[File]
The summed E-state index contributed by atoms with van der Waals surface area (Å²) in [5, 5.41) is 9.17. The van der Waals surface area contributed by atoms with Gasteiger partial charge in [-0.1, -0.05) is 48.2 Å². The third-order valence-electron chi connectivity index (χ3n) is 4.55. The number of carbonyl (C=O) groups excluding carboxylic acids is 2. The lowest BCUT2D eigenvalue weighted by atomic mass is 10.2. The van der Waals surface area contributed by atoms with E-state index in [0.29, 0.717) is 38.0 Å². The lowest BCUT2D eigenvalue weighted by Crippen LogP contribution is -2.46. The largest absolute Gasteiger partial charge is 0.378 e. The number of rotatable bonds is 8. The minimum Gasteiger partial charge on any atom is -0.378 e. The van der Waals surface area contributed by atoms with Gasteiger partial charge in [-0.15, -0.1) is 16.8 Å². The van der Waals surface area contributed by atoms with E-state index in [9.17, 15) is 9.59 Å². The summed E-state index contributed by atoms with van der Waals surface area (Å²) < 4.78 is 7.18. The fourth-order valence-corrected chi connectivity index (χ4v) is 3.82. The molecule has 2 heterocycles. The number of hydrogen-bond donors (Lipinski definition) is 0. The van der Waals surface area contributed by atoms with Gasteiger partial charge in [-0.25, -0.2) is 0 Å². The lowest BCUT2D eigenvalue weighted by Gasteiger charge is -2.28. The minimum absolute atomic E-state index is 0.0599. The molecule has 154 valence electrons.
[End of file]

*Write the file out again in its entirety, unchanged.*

The summed E-state index contributed by atoms with van der Waals surface area (Å²) in [5, 5.41) is 9.17. The van der Waals surface area contributed by atoms with Gasteiger partial charge in [-0.1, -0.05) is 48.2 Å². The third-order valence-electron chi connectivity index (χ3n) is 4.55. The number of carbonyl (C=O) groups excluding carboxylic acids is 2. The lowest BCUT2D eigenvalue weighted by atomic mass is 10.2. The van der Waals surface area contributed by atoms with E-state index in [0.29, 0.717) is 38.0 Å². The lowest BCUT2D eigenvalue weighted by Crippen LogP contribution is -2.46. The largest absolute Gasteiger partial charge is 0.378 e. The number of rotatable bonds is 8. The minimum Gasteiger partial charge on any atom is -0.378 e. The van der Waals surface area contributed by atoms with Gasteiger partial charge in [-0.15, -0.1) is 16.8 Å². The van der Waals surface area contributed by atoms with E-state index in [9.17, 15) is 9.59 Å². The summed E-state index contributed by atoms with van der Waals surface area (Å²) < 4.78 is 7.18. The fourth-order valence-corrected chi connectivity index (χ4v) is 3.82. The molecule has 2 heterocycles. The number of hydrogen-bond donors (Lipinski definition) is 0. The van der Waals surface area contributed by atoms with Gasteiger partial charge in [-0.25, -0.2) is 0 Å². The lowest BCUT2D eigenvalue weighted by Gasteiger charge is -2.28. The minimum absolute atomic E-state index is 0.0599. The molecule has 154 valence electrons.